Naples:life,death &
                Miracle contact:Jeff Matthews

© ErN 133, entry Oct. 2002      

Halloween decorations have already sprouted in shop windows in parts of Naples. This is much too early, especially for a place that doesn't celebrate Halloween. Witches, goblins, Walpurgisnacht, and Night on Bald Mountain —none of that is really part of southern Italian mythology unless you head over to the area near Benevento, where, indeed, they celebrate the tregenda magica, the Witches' Sabbath, a throwback to the long presence in that area of the Longobards, a Germanic people. (Here is an entry with more on the Longobards.)

As well, elsewhere in Italy, from Valle d’Aosta in the north to Sicily in the south, there are traditions that are said to have stuck, although in a big city they are hard to spot. In some villages it is customary to set an extra place at the dinner table for the spirits. There are places near Venice where pumpkins are emptied, painted and set with candles inside, the light of which represents the Resurrection. In Emilia they practice Carità di murt (charity for the dead) with supplicants going from door to door begging food for the spirits. In the south, in Puglia, they not only set extra places at the table but may even go to the cemetery, itself, for a tomb-side banquet. And in Sicily, young children are given gifts of candy and fruit. The gifts come from the spirits and are rewards for having been good during the year.

But "Happy Trick or Treat Halloween" in Naples is simply more globalization of holidays.
I couldn't believe it when kids came to our door a few years ago and screamed "Dolcetto o scherzetto!" —a rough translation of "trick or treat." Somehow they had got past the sentries, dogs and electrified fence and made it to our door. I tried to talk to them in English and explain the fine points of leaving bags of flaming poo at the doors of uncooperative kill-joys such as I have heard tell of the good old days. They got bored and left.

I'm being a bit hasty in my rant.
True, the recent spate of trick-or-treating kids on Halloween in Naples may stem from global market forces eager to sell plastic pumpkins made in China to Italian kids so they can look more like what they see in reruns of The Addams Family. Yet, as noted above, there are (or at least were) eerie rituals in some places; the trappings of modern Halloween —the macabre costumes, devils, ghosts, witches and warlocks— are European in origin. They probably stem from northern invaders, the Celts, first mentioned as a separate people by Greek historians in about 500 b.c., who put them in what is now southern France, inland from what is now the city of Marseilles. The Celts (known to the Romans as “Gauls”) were an explosive, ferocious people who invaded throughout Europe as far east as Macedonia. They invaded northern Italy and fought the Etruscans and even sacked Rome in about 400 b.c. but were eventually, along with everyone else, overwhelmed by the Roman juggernaut. The Celts imploded as quickly as they had exploded, retreated to the British Isles, hunkered down and became the ancestors of the Welsh, the Scots and the Irish.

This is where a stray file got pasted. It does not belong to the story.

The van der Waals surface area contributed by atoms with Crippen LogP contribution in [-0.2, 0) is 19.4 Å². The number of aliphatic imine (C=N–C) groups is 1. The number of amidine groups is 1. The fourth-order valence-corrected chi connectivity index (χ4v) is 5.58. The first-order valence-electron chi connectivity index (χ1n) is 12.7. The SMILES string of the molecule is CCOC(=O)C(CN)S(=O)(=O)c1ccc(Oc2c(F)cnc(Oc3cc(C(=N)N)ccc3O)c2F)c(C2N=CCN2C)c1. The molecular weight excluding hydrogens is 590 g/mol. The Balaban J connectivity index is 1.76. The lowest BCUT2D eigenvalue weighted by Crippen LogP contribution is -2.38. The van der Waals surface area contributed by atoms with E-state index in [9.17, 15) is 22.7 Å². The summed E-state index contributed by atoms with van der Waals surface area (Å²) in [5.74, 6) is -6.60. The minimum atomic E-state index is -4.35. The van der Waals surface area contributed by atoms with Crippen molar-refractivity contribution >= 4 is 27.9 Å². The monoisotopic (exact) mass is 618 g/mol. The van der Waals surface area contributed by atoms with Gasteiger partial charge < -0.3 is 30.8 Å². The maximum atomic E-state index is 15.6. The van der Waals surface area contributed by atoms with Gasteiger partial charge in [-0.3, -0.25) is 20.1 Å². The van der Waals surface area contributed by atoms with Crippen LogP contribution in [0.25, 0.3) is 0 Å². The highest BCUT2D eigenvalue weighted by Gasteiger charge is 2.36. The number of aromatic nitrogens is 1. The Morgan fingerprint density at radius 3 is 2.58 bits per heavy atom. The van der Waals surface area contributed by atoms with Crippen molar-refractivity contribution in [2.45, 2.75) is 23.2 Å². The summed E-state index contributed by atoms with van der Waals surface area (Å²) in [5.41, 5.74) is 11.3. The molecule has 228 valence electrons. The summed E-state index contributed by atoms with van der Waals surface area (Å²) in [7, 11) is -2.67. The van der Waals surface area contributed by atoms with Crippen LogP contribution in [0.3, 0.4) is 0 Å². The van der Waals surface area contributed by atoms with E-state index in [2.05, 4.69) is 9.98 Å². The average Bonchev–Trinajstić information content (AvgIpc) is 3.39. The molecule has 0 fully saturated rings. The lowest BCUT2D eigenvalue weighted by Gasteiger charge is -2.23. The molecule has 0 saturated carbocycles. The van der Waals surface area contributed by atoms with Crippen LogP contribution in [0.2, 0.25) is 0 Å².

Rituals on the night before All-Saints Day (Nov. 1) have existed for centuries in many parts of Italy, including Naples; however, authentic rituals are becoming harder and harder to find and in many places have died out except in small towns and villages. In those places where they still hang on, they are Celtic. The Celtic New Year began on Nov. 1 (the modern Gaelic/Celtic word for November is Samhain (pronounced  “saw-in”); that is also the name of the ritual festival for the dead on the last night of October, that is, Samhain eve.) It was the beginning of the “dark” half of the year. Samhain Eve was considered a time when the boundary between the worlds of the living and the dead blurred and loosened, allowing spirits of the departed to visit the living. That was the premise —the dead can come back for a visit. They can cause trouble, too, so it's a good idea to be nice to them, leave some food out, etc.

Modern Halloween is the result of a massive amount of cultural conflating. First, the Romans had re-taken most Celtic lands by 43 a.d.; the Romans blended the Celtic Samhain festival for the dead into their own festival of Feralia, a day in late October when they traditionally commemorated the dead. They also added another holiday, the one that honored Pomona, the Roman goddess of fruit and trees. The symbol of Pomona is the apple; incorporating this celebration into the old Celtic Samhain may explain the tradition of "bobbing" for apples on Halloween. Then, in the 800s, Pope Boniface IV proclaimed Nov. 1 to be All Saints’ Day or All Hallows’ Day a day to honor the saints and martyrs as well as your own dearly departed. The night before was, thus, All Hallows’ Eve (Halloween)—and, thus, the pre-Christian Celtic holiday of the dead as well as the later Roman one had fused into a single Church-sanctioned holiday.

[related item on The Witches of Benevento]         update: Halloween 2017

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